The Indonesian Ministry of Tourism and Creative Economy has partnered up with the Indonesian Institute of Architect to appoint architects Avianti Armand and Setiadi Sopandi, along side architectural historian David Hutama, Arsitek Muda Indonesia (AMI) founder Achmad Tardiyana, and writer Robin Hartanto as the curator team in charge for the first ever Indonesian Pavilion at the 2014 Venice Architecture Biennale.
The team, selected through a nation-wide open competition, will curate a pavilion that will tell stories about Indonesian experience on building things during the last one hundred years. As the team described, “It is inevitable that our way of building things – nowadays – is pretty much (still) dominated by handy works, through the hands of our skilled and unskilled laborers as well as well-trained artisans. Some utilize intricate and sophisticated tools, but many are relying on the touch of the hands and fingers.“
The theme "Craftsmanship" / "Ketukangan" is perceived as a condition which underline every act of building in Indonesia which in turn defined – unconsciously – the way we design and appreciate our buildings. Tukang (craftsman) is defined as anyone who is involved in the act of building. Tukang can be professionally appointed as laborers, artisans, as well as supervisors (mandor) and contractors. Tukang can also be seasonal or casual laborers - in some case: clients, occupants - who are happened to be contracted or acted as builders, or engaged in the act and dedicated themselves to the work. Tukang also means somebody who is truly committed to his/ her work.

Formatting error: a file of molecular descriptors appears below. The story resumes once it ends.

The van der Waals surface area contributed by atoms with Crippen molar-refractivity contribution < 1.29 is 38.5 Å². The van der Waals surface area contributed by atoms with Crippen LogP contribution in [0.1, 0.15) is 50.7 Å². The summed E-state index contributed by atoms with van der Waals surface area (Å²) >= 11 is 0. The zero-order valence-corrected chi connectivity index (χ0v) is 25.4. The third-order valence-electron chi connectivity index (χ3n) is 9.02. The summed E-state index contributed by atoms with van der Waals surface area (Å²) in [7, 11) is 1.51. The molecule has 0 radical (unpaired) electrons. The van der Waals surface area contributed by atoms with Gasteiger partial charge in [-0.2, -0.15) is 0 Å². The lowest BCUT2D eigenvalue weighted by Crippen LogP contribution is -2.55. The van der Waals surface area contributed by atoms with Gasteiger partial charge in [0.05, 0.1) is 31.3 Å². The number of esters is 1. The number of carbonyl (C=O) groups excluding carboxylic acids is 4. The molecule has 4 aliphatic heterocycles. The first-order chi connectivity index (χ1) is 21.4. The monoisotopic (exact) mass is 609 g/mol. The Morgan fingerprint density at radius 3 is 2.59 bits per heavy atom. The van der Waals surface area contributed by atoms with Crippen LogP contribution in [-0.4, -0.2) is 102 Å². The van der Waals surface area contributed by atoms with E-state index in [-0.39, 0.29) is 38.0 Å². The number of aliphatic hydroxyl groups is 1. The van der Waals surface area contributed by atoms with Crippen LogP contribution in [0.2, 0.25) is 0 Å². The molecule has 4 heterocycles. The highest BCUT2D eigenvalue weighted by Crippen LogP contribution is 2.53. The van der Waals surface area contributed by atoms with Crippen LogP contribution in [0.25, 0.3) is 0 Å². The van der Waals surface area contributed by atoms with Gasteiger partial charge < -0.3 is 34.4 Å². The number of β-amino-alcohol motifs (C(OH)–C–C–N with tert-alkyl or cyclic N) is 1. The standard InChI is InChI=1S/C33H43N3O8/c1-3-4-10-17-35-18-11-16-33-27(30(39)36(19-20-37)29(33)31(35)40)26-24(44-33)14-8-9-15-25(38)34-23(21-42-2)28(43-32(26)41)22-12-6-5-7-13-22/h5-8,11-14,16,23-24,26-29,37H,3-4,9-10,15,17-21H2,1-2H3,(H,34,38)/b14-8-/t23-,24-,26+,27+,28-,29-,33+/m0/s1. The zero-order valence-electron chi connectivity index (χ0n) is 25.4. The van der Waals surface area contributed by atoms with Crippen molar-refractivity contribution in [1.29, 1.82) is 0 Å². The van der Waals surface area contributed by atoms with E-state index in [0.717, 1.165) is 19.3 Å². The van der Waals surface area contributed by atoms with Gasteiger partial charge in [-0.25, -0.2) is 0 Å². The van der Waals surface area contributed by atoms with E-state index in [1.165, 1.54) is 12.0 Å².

The effort to produce and to create has always been connected with labor, skill, information, and available materials. Ideas and plans which are consciously produced – in the end – will be eventually formed by the incalculable processes, even unimaginable. We might call the results as deviations, anomalies, or even mistakes. But we may also perceive them as surprises, spontaneity, and variants. Here, "Craftsmanship"/"Ketukangan" is an alternative way to humanize the act of working.
"Craftsmanship"/"Ketukangan" brings man closer to material, “through” and “with” hands and tools available to us. It evokes our sensitivity towards labor, materials, natural environment, and all that is concrete, ever-changing, and many. Here, “Craftsmanship/ Ketukangan” can be an economic, aesthetic, and even ethical answer to the materiality.
News via the Indonesian Pavilion Curator Team.